How do you fund a startup with (virtually) no collateral?
October 8, 2009 10:51 AM   Subscribe

I need an SBA loan yesterday. My business is in startup mode, I'm already fielding new orders, but I need startup capital to get this thing off the ground.

To keep this simple I won't go into great depth about my business model. The short version is that this is what I've been doing for the past 5 years very successfully, I was the one driving the business where I was at previously, and all of my former clients have been calling me for assistance. But in order to make this work I need about 35k in capital and I have no collateral. I do have excellent credit, about 30k in untapped credit, and of course my 401k... but I really don't want to touch any of these things. Each time I model out my plan I anticipate (worst case scenario) that I will be out of debt by month 4. But how do I get to month 4 without cash?

I live in San Francisco and have contacted the SBA here, but it's a long process. There is one organization that had me fill out a one page form online for an "instant SBA" and I was summarily rejected (because I don't have collateral, which I thought wasn't supposed to be an issue for an SBA, but I digress).

I know SBA applications are way up and banks are more hesitant than ever about granting them... so any guidance you could give about how to proceed would be much appreciated.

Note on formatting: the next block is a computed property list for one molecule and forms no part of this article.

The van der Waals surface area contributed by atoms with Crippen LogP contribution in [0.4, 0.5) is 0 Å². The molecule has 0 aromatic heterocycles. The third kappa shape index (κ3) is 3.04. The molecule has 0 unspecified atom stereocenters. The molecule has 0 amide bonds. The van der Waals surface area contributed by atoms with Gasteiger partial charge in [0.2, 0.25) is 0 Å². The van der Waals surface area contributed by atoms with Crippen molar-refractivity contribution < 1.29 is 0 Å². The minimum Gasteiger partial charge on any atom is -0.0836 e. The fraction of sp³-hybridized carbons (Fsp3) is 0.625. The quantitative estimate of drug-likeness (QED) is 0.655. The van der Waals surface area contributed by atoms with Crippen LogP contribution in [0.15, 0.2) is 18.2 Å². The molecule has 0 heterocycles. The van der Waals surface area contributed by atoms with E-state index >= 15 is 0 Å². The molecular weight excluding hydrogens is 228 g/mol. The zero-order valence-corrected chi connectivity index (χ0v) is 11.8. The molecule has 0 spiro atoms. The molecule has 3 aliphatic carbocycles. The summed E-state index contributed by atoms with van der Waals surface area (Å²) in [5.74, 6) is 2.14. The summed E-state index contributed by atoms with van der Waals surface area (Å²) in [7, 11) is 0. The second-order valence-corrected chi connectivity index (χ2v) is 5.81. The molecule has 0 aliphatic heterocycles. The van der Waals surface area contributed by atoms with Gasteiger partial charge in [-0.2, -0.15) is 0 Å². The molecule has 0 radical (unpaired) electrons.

And feel free to MeMail me if you'd like to know more about the specifics. Thanks in advance!
posted by ohyouknow to Work & Money (11 answers total) 10 users marked this as a favorite
The business world is full of stories of entrepreneurs maxing out their credit cards, borrowing against their retirement plans etc. If you need capital now and can't source it anywhere else, I think you're just going to have to bite the bullet. But if you're going to be in a position to pay any loans off in 4 months, it should be no big deal, right?

There is also and other peer-to-peer lending services.

Good luck!
posted by Admiral Haddock at 11:08 AM on October 8, 2009 [1 favorite]

My understanding is that they usually want you to put up some of your own money too, if you have any, you might have to use $10k of your credit.

Also, can you borrow from your 401k? A lot of retirement plans allow people to borrow against them, and the interest on the loan goes back into it. You could ask your retirement company about it.
posted by delmoi at 11:18 AM on October 8, 2009 [1 favorite]

Agree with both, and adding: you can do both, as well.

1- Start the SBA process.
2- Use credit cards to fund the business on day 1.
3- Line up a 401k loan (or line of credit?) now. If you need to tap it, it's there. If the SBA loan comes through before that, (almost) nothing lost.

By the time the SBA loan goes through review (if indeed it's a long process), you'll have a few weeks (at least) of history to show them that the business will go according to your plan.

If the business is anywhere near as successful as you plan, you should be able to make it work just fine.

Good luck!
posted by gjc at 11:48 AM on October 8, 2009 [1 favorite]
posted by junger at 1:34 PM on October 8, 2009

Why bother with the aggravation of an SBA loan when the funds are at your fingertips and it'll be paid off in 4 months?

I'm sure your time is better spent running your business than being distracted by an exercise that has a very short life span.

Unless you need a 35k injection in one shot, you can probably do with less of a loan and rely increasingly on cash flow at months 2, 3 and 4.
posted by jamesalbert at 3:40 PM on October 8, 2009 [1 favorite]